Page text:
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category_outlined / Biler og motorsykler
Practical SportsbikesPractical Sportsbikes

Practical Sportsbikes

December 2019

Practical Sportsbikes magazine is about buying, fixing, restoring and riding sportsbikes from the 1970s, ’80s and ’90s. Every issue of PS – the magazine home of new-wave Japanese and Italian classics – is packed with: - The most inspiring and ingenious reader restorations - The most in-depth road tests and buyers’ guides - Unmissable workshop tips and how-to features Practical Sportsbikes gets under the skin of the bikes that really matter to our readers and explains how best to maintain, rebuild and enjoy them. So if you’re in to sportsbikes from the 1970-1990s, PS is essential reading.

Land:
United Kingdom
Språk:
English
Utgiver:
H BAUER PUBLISHING LIMITED
Les merkeyboard_arrow_down
KJØP UTGAVE
NOK39.56
ABONNER
NOK334.77
12 Utgaver

I DENNE UTGAVEN

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practical sportsbikes welcome

Winter doesn’t have to be miserable: here in the bipublication world of Practical Sportsbikes, inc Performance Bikes, even if we’re not able (or willing) to ride, we just get on with something else: projects, namely. It’s all kicked off as the clocks changed, the temperature dropped and the local authorities got giddy and made their first pass with the gritter, just because it was a bit chilly… Two new projects found their way into our possession this month – an Aprilia RSVR that Damo will oversee (and he will this time: the rest of us have enough to be getting on with), and MG seamlessly transforming an idle eBay browse into an over-the-phone FZ750 purchase within a day. Good impulse buying, that man. And as usual, we’ve been scrutinising the fruits of…

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the team

Damian Smith Art Editor Got very excited about his new/old RSVR project until Chris informed him he can’t ride it until Medium G’s been over it. Old G did a lot of workshop time with Prillers see. damian.smith@pspb.co.uk Mark Graham Production Editor Our very own Jim Bowen lookalike has overstretched himself slightly with three bikes on the go: the RM, the KH1F (remember that) and now this FZ750. mark.graham@pspb.co.uk Alan Seeley Technical Editor The genial Cornishman has been up in Scotland taking care of business this month. How we miss his cheery manner, winning smile, and rancid modern classic clothing. alan.seeley@pspb.co.uk Gary Hurd Workshop Consultant We don’t see much of the Medium G these days on account of him having a proper job. To be perfectly frank this probably suits both parties. editorial@pspb.co.uk John McAvoy Road Tester Johnny’s been…

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gripping news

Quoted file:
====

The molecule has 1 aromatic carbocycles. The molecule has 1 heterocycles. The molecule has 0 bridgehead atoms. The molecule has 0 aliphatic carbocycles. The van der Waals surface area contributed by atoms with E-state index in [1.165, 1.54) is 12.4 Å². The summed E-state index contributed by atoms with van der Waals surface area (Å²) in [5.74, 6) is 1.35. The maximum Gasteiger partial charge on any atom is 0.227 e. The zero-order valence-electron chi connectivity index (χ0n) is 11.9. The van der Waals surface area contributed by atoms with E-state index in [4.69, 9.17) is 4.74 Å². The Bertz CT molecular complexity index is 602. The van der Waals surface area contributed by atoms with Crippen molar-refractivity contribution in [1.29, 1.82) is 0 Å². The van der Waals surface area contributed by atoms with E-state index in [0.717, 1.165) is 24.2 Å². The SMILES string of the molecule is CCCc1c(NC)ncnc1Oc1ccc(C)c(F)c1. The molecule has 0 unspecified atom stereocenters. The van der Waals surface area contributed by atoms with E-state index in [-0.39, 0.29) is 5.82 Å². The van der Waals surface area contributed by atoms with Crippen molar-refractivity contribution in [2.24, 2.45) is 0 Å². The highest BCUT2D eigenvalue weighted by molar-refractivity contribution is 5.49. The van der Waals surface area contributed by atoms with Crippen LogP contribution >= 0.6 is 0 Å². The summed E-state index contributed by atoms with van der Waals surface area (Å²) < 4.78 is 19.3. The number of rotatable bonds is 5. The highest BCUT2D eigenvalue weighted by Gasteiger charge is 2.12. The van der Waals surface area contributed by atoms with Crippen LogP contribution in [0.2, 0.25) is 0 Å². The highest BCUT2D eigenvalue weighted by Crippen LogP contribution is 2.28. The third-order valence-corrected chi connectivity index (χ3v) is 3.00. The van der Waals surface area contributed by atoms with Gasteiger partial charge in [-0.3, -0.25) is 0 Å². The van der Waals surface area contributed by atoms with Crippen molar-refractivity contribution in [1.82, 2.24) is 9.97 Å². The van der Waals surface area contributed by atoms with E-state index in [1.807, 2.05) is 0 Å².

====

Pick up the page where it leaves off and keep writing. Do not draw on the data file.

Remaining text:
The world’s largest tyre manufacturer has pulled the plug on one of its longest-running and best-loved tyres. Bridgestone will no longer make the Battlax BT45, which has been in production since 1997. They are replacing it with… the Battlax BT46. Bridgestone claim the new 46 is better in the wet without sacrificing any of the old 45’s dry grip prowess. A new silica formula is the reason behind this improvement. An inverted V-pattern on the front tyre is claimed to improve feedback to the rider too. The new BT46 can be used with tubes on wire-spoked wheels. It will appear in January 2020 in 10 popular sizes, the full range of 21 fronts and 27 rears will follow – soon after, they say. The firm have also launched the Racing Street RS11.…

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wheelie, wheelie poor show

A school in Ipswich has banned pupils from pulling wheelies – on their bicycles. Copleston High School has threatened to stop kids cycling to school if they loft their front wheels in the traditional manner. Head Andy Green said, “99% of our students aren’t silly on their bikes, and we have never had to ban anyone and we don’t see this happening in the future. There are only one or two people who don’t follow the rules.” We respectfully suggest the head teacher should acquaint himself with rule number one enshrined in the British two-wheel constitution which clearly states: Any boy or girl riding a pushbike is at liberty to pull, or to attempt to pull, wheelies of whatever nature when riding. Subclause 6 (b) clearly states: Wheelies performed in front…

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forum for you

The PSPB would like you to know that our combined PSPB chat forum thing is up and very much running, offering a more immersive experience than your social media outlets, if you enjoy being immersed in the opinions and random waffling of total strangers. The address is pbmagforum.co.uk and as well as PS and PB readers be-ing able to give advice to each other, chart progress of bike builds, you can also sell things on this forum. If you want to get your bikes seen in the mag, it’s a great place to stick your head above the parapet: the splendid RD500LC cover bike came from this very forum. You can, if you really feel you must, also chat to much of the PSPB team, but not MG (as if) because he…

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a piece of broken fairing!

BUT NOT just any old bit of broken fairing. No, no, no. This is an ex-Michael Rutter piece of BMW S1000RR fairing. You may recall Rutter recently took delivery of a brand, spanking new 2019 S1000RR to race. Well, Blade managed to highside it first time out at The Donington Park’s Melbourne Loop. Typically, he was later seen grovelling around in the tyre wall attempting to retrieve all the fairing splinters so he could glue it back together and avoid paying out for a new one. He failed to find all the bits, but generously offered to sign one large part and give it away to a PS reader. Here is that very part, signed by old Blade himself. To win this piece of motorcycling history all you have to…

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